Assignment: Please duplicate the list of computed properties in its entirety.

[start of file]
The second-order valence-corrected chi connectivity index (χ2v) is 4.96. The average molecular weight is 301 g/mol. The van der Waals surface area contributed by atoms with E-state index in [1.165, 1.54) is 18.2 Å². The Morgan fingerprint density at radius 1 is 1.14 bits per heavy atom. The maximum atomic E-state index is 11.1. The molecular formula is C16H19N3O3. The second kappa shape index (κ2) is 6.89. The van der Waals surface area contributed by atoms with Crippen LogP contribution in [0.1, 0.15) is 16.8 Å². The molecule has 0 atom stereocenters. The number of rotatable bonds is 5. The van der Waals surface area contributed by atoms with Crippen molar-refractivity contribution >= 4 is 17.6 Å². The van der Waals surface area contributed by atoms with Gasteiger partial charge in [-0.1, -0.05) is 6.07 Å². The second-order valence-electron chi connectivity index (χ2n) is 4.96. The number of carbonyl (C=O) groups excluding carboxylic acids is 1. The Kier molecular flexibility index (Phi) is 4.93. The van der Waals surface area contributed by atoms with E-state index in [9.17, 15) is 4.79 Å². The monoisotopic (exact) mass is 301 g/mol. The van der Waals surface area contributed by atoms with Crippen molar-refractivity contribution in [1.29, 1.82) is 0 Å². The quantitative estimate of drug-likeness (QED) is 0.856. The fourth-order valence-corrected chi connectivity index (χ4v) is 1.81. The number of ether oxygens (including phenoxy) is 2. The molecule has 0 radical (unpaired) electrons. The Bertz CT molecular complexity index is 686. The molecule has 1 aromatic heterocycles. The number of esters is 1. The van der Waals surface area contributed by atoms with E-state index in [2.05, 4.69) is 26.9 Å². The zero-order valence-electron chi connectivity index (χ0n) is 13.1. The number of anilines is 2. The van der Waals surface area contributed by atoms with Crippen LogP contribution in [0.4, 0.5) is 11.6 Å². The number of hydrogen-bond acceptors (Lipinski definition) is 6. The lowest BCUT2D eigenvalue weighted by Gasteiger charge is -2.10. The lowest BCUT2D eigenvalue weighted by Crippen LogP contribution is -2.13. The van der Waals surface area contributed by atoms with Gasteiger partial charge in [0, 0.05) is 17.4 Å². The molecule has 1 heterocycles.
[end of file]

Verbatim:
The second-order valence-corrected chi connectivity index (χ2v) is 4.96. The average molecular weight is 301 g/mol. The van der Waals surface area contributed by atoms with E-state index in [1.165, 1.54) is 18.2 Å². The Morgan fingerprint density at radius 1 is 1.14 bits per heavy atom. The maximum atomic E-state index is 11.1. The molecular formula is C16H19N3O3. The second kappa shape index (κ2) is 6.89. The van der Waals surface area contributed by atoms with Crippen LogP contribution in [0.1, 0.15) is 16.8 Å². The molecule has 0 atom stereocenters. The number of rotatable bonds is 5. The van der Waals surface area contributed by atoms with Crippen molar-refractivity contribution >= 4 is 17.6 Å². The van der Waals surface area contributed by atoms with Gasteiger partial charge in [-0.1, -0.05) is 6.07 Å². The second-order valence-electron chi connectivity index (χ2n) is 4.96. The number of carbonyl (C=O) groups excluding carboxylic acids is 1. The Kier molecular flexibility index (Phi) is 4.93. The van der Waals surface area contributed by atoms with E-state index in [9.17, 15) is 4.79 Å². The monoisotopic (exact) mass is 301 g/mol. The van der Waals surface area contributed by atoms with Crippen molar-refractivity contribution in [1.29, 1.82) is 0 Å². The quantitative estimate of drug-likeness (QED) is 0.856. The fourth-order valence-corrected chi connectivity index (χ4v) is 1.81. The number of ether oxygens (including phenoxy) is 2. The molecule has 0 radical (unpaired) electrons. The Bertz CT molecular complexity index is 686. The molecule has 1 aromatic heterocycles. The number of esters is 1. The van der Waals surface area contributed by atoms with E-state index in [2.05, 4.69) is 26.9 Å². The zero-order valence-electron chi connectivity index (χ0n) is 13.1. The number of anilines is 2. The van der Waals surface area contributed by atoms with Crippen LogP contribution in [0.4, 0.5) is 11.6 Å². The number of hydrogen-bond acceptors (Lipinski definition) is 6. The lowest BCUT2D eigenvalue weighted by Gasteiger charge is -2.10. The lowest BCUT2D eigenvalue weighted by Crippen LogP contribution is -2.13. The van der Waals surface area contributed by atoms with Gasteiger partial charge in [0, 0.05) is 17.4 Å². The molecule has 1 heterocycles.